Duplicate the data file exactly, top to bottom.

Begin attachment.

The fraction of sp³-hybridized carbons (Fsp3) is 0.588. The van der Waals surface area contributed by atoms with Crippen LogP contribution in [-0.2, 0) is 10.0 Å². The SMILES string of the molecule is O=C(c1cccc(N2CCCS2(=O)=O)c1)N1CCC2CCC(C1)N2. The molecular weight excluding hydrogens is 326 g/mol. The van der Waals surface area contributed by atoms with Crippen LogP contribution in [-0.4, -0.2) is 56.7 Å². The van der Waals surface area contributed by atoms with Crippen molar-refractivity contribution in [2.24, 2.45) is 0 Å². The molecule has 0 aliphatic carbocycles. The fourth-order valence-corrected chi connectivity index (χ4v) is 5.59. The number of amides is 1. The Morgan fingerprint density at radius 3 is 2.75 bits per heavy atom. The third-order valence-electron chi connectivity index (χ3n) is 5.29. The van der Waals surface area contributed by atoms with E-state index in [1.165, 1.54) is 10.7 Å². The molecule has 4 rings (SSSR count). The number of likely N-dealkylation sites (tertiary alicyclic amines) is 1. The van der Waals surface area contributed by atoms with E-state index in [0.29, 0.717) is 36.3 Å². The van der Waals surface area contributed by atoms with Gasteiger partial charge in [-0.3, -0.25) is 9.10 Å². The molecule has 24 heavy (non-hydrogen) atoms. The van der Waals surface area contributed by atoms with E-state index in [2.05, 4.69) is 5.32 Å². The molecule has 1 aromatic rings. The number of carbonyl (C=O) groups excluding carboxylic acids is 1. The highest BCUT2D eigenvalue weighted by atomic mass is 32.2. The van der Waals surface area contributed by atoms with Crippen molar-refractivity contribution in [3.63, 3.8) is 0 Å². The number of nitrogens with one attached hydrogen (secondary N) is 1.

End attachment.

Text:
The fraction of sp³-hybridized carbons (Fsp3) is 0.588. The van der Waals surface area contributed by atoms with Crippen LogP contribution in [-0.2, 0) is 10.0 Å². The SMILES string of the molecule is O=C(c1cccc(N2CCCS2(=O)=O)c1)N1CCC2CCC(C1)N2. The molecular weight excluding hydrogens is 326 g/mol. The van der Waals surface area contributed by atoms with Crippen LogP contribution in [-0.4, -0.2) is 56.7 Å². The van der Waals surface area contributed by atoms with Crippen molar-refractivity contribution in [2.24, 2.45) is 0 Å². The molecule has 0 aliphatic carbocycles. The fourth-order valence-corrected chi connectivity index (χ4v) is 5.59. The number of amides is 1. The Morgan fingerprint density at radius 3 is 2.75 bits per heavy atom. The third-order valence-electron chi connectivity index (χ3n) is 5.29. The van der Waals surface area contributed by atoms with E-state index in [1.165, 1.54) is 10.7 Å². The molecule has 4 rings (SSSR count). The number of likely N-dealkylation sites (tertiary alicyclic amines) is 1. The van der Waals surface area contributed by atoms with E-state index in [0.29, 0.717) is 36.3 Å². The van der Waals surface area contributed by atoms with Gasteiger partial charge in [-0.3, -0.25) is 9.10 Å². The molecule has 24 heavy (non-hydrogen) atoms. The van der Waals surface area contributed by atoms with E-state index in [2.05, 4.69) is 5.32 Å². The molecule has 1 aromatic rings. The number of carbonyl (C=O) groups excluding carboxylic acids is 1. The highest BCUT2D eigenvalue weighted by atomic mass is 32.2. The van der Waals surface area contributed by atoms with Crippen molar-refractivity contribution in [3.63, 3.8) is 0 Å². The number of nitrogens with one attached hydrogen (secondary N) is 1.